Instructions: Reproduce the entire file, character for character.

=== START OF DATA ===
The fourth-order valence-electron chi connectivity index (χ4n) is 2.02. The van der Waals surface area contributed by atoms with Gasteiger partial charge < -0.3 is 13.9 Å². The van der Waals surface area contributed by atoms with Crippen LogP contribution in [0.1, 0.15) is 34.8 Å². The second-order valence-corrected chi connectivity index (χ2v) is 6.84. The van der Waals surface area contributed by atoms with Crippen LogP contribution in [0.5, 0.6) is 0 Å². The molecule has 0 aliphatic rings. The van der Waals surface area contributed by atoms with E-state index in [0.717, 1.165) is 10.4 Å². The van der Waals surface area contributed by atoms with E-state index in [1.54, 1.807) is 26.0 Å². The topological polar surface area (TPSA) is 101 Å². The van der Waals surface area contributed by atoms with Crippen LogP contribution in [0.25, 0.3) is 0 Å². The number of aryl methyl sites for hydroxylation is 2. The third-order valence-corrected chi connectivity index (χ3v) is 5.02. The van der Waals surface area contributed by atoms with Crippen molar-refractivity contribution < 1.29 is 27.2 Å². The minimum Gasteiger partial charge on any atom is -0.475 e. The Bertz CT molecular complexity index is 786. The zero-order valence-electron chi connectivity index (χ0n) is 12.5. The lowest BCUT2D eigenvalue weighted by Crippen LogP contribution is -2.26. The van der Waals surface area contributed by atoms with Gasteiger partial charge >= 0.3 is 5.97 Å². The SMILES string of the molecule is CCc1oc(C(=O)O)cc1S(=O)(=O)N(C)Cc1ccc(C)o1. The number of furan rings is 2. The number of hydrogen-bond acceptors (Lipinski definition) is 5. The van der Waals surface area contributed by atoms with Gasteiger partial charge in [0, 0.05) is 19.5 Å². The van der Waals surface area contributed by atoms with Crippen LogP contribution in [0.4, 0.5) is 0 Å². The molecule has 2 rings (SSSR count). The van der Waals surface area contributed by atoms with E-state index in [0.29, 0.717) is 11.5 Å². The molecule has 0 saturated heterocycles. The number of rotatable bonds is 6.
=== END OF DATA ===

The fourth-order valence-electron chi connectivity index (χ4n) is 2.02. The van der Waals surface area contributed by atoms with Gasteiger partial charge < -0.3 is 13.9 Å². The van der Waals surface area contributed by atoms with Crippen LogP contribution in [0.1, 0.15) is 34.8 Å². The second-order valence-corrected chi connectivity index (χ2v) is 6.84. The van der Waals surface area contributed by atoms with Crippen LogP contribution in [0.5, 0.6) is 0 Å². The molecule has 0 aliphatic rings. The van der Waals surface area contributed by atoms with E-state index in [0.717, 1.165) is 10.4 Å². The van der Waals surface area contributed by atoms with E-state index in [1.54, 1.807) is 26.0 Å². The topological polar surface area (TPSA) is 101 Å². The van der Waals surface area contributed by atoms with Crippen LogP contribution in [0.25, 0.3) is 0 Å². The number of aryl methyl sites for hydroxylation is 2. The third-order valence-corrected chi connectivity index (χ3v) is 5.02. The van der Waals surface area contributed by atoms with Crippen molar-refractivity contribution < 1.29 is 27.2 Å². The minimum Gasteiger partial charge on any atom is -0.475 e. The Bertz CT molecular complexity index is 786. The zero-order valence-electron chi connectivity index (χ0n) is 12.5. The lowest BCUT2D eigenvalue weighted by Crippen LogP contribution is -2.26. The van der Waals surface area contributed by atoms with Gasteiger partial charge >= 0.3 is 5.97 Å². The SMILES string of the molecule is CCc1oc(C(=O)O)cc1S(=O)(=O)N(C)Cc1ccc(C)o1. The number of furan rings is 2. The number of hydrogen-bond acceptors (Lipinski definition) is 5. The van der Waals surface area contributed by atoms with Gasteiger partial charge in [0, 0.05) is 19.5 Å². The van der Waals surface area contributed by atoms with Crippen LogP contribution in [0.4, 0.5) is 0 Å². The molecule has 2 rings (SSSR count). The van der Waals surface area contributed by atoms with E-state index in [0.29, 0.717) is 11.5 Å². The molecule has 0 saturated heterocycles. The number of rotatable bonds is 6.